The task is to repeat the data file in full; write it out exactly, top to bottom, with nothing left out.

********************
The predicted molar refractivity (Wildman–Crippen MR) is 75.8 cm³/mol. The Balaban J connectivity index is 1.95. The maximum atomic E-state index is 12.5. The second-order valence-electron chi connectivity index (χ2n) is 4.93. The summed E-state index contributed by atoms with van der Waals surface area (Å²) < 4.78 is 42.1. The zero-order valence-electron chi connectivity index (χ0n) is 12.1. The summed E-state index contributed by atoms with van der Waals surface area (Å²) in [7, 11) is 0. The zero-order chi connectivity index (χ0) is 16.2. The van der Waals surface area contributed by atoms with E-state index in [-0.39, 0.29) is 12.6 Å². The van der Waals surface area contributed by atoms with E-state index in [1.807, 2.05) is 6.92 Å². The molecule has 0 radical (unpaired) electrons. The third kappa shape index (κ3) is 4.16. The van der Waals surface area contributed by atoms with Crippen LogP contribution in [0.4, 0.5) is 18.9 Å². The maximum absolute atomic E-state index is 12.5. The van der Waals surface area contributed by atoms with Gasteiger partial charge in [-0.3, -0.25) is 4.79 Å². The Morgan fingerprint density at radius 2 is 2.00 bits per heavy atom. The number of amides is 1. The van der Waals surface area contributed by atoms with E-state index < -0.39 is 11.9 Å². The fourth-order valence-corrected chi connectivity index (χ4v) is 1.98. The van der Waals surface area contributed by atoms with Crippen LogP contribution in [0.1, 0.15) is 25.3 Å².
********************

The predicted molar refractivity (Wildman–Crippen MR) is 75.8 cm³/mol. The Balaban J connectivity index is 1.95. The maximum atomic E-state index is 12.5. The second-order valence-electron chi connectivity index (χ2n) is 4.93. The summed E-state index contributed by atoms with van der Waals surface area (Å²) < 4.78 is 42.1. The zero-order valence-electron chi connectivity index (χ0n) is 12.1. The summed E-state index contributed by atoms with van der Waals surface area (Å²) in [7, 11) is 0. The zero-order chi connectivity index (χ0) is 16.2. The van der Waals surface area contributed by atoms with E-state index in [-0.39, 0.29) is 12.6 Å². The van der Waals surface area contributed by atoms with E-state index in [1.807, 2.05) is 6.92 Å². The molecule has 0 radical (unpaired) electrons. The third kappa shape index (κ3) is 4.16. The van der Waals surface area contributed by atoms with Crippen LogP contribution in [0.4, 0.5) is 18.9 Å². The maximum absolute atomic E-state index is 12.5. The van der Waals surface area contributed by atoms with Gasteiger partial charge in [-0.3, -0.25) is 4.79 Å². The Morgan fingerprint density at radius 2 is 2.00 bits per heavy atom. The number of amides is 1. The van der Waals surface area contributed by atoms with E-state index < -0.39 is 11.9 Å². The fourth-order valence-corrected chi connectivity index (χ4v) is 1.98. The van der Waals surface area contributed by atoms with Crippen LogP contribution in [0.1, 0.15) is 25.3 Å².